By some measures, consumer interest appears to be moving away from traditional high-potency THC-based products and toward CBD. In February, even Bon Appétit magazine got in on the trend with a story titled “What Is CBD, and Why Is It in Everything Right Now?” Cannabis startups are likely tuned into that fact and keeping an ear to the ground for the DEA decision on what by most accounts is the next big thing in cannabis.

Read more: https://techcrunch.com

Mary JaneWith CBD, marijuana-based medicine gets its first greenlight from the FDA
read more

My Son Pioneered an Epilepsy Drug Derived From Marijuana. An FDA Panel Just Approved It

Yesterday morning a tall, lanky 16-year-old boy in a red polo shirt stood at a podium in front of a roomful of doctors, scientists, and regulators and told them about how a drug they were considering for approval had changed his life. “I had seizures for 10 years,” he said. “My parents tell me there were times I had seizures 100 times a day.” Now, he said, he has been seizure free for nearly two and a half years.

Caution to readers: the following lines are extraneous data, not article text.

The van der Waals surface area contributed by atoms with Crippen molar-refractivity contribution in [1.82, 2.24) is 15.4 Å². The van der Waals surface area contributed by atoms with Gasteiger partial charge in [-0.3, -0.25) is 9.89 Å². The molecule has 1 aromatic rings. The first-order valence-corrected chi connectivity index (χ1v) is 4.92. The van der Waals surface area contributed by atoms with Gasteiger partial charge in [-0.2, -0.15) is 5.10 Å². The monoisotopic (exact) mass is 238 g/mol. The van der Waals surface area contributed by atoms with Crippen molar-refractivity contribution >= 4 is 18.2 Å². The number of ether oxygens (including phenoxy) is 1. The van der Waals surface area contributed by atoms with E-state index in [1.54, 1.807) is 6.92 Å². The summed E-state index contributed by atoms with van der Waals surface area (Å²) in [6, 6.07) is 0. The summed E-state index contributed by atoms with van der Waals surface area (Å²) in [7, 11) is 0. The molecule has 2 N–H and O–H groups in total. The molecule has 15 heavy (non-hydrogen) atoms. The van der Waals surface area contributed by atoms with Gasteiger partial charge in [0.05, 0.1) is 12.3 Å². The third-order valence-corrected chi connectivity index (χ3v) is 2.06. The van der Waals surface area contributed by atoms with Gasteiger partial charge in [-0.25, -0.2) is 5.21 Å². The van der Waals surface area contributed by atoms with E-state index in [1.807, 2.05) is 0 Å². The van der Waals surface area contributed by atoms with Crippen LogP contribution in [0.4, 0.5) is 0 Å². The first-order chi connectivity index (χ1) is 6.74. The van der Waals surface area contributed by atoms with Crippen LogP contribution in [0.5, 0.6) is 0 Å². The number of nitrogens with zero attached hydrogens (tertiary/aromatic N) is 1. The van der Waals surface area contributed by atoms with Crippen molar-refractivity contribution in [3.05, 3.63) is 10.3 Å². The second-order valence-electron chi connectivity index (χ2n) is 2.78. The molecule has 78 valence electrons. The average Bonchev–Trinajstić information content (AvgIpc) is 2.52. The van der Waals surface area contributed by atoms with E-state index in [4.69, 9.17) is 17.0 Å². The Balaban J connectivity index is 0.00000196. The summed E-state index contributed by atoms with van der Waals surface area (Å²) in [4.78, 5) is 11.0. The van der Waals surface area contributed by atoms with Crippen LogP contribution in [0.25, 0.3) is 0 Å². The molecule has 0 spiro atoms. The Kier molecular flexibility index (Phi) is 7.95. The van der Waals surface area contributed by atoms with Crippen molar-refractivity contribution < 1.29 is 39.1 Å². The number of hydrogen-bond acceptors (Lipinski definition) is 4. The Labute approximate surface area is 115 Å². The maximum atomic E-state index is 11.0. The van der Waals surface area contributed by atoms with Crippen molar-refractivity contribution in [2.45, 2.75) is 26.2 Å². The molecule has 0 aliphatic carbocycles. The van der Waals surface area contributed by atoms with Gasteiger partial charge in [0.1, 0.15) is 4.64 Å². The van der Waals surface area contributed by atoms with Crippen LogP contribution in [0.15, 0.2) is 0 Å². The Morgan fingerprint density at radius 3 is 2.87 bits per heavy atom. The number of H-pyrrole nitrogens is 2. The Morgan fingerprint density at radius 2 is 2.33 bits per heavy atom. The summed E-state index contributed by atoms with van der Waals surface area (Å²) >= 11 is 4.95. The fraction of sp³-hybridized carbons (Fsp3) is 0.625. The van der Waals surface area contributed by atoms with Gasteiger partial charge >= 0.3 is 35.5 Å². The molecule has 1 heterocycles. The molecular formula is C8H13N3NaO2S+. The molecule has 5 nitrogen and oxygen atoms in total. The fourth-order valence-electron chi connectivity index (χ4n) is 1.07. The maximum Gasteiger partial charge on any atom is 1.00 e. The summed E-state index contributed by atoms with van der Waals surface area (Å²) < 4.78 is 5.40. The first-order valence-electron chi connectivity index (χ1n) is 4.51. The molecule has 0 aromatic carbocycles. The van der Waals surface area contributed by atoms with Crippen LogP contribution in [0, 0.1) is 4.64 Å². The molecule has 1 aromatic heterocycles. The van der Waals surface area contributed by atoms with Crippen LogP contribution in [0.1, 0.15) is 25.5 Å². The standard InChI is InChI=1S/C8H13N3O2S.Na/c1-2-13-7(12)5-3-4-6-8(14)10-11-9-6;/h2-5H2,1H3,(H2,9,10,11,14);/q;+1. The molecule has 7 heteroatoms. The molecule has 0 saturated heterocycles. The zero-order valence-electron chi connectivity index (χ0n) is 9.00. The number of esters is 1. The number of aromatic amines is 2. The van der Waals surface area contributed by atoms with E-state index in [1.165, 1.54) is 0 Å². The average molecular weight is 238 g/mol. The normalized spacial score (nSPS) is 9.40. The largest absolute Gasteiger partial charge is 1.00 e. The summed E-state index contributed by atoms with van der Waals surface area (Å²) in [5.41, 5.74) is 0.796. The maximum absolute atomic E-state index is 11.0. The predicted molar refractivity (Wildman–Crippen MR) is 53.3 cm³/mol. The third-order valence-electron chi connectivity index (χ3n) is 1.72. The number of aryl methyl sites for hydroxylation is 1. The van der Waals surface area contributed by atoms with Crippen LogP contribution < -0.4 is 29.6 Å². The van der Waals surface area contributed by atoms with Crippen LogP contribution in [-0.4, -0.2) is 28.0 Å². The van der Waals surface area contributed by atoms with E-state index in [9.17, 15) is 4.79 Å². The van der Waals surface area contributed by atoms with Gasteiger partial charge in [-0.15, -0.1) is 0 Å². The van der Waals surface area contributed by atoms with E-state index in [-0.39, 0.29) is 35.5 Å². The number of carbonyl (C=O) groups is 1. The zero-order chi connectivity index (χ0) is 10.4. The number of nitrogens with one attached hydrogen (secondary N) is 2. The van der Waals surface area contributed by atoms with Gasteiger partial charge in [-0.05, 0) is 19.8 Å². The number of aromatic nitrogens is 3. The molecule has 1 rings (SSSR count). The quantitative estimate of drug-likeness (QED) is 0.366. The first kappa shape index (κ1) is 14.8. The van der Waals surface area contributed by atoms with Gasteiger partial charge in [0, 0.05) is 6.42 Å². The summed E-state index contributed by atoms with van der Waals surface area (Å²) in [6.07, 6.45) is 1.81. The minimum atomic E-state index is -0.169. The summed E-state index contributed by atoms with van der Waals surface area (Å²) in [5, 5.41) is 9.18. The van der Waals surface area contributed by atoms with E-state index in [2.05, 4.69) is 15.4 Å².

“I can understand what goes on at school,” he said. “And I can have adventures that never would have been possible before.” He told them about how seizure freedom enabled him to study to be a Bar Mitzvah in 2016. He told them about a school trip he’d just taken without his parents to South Africa—12,000 miles from home. And he said that he hoped to become a neurologist one day so that he could help other people with epilepsy. The audience, despite being told not to applaud speakers until the end, clapped anyway.

About an hour later, after about a dozen parents of epileptic children spoke of their struggles with the disease, the Food and Drug Administration panel of scientists and doctors voted 13-0 to recommend approval. The FDA is expected to render a final decision on the drug, Epidiolex, by June. One of the panelists John Mendelson, an addiction treatment executive and a UCSF professor said, “This is clearly a breakthrough drug for an awful disease.”

The whole event, which I watched on a live stream from my home office in Berkeley, was one of the thrills of my life. Sam is my son. He and my wife Evelyn both testified because Sam was the first person in the US to take Epidiolex back in December 2012. After trying more than two dozen medications, a crazy sounding diet, and corticosteroids that made Sam look like a cancer patient, Epidiolex—which didn’t even have a name when Sam tried it—was truly our last option to help him.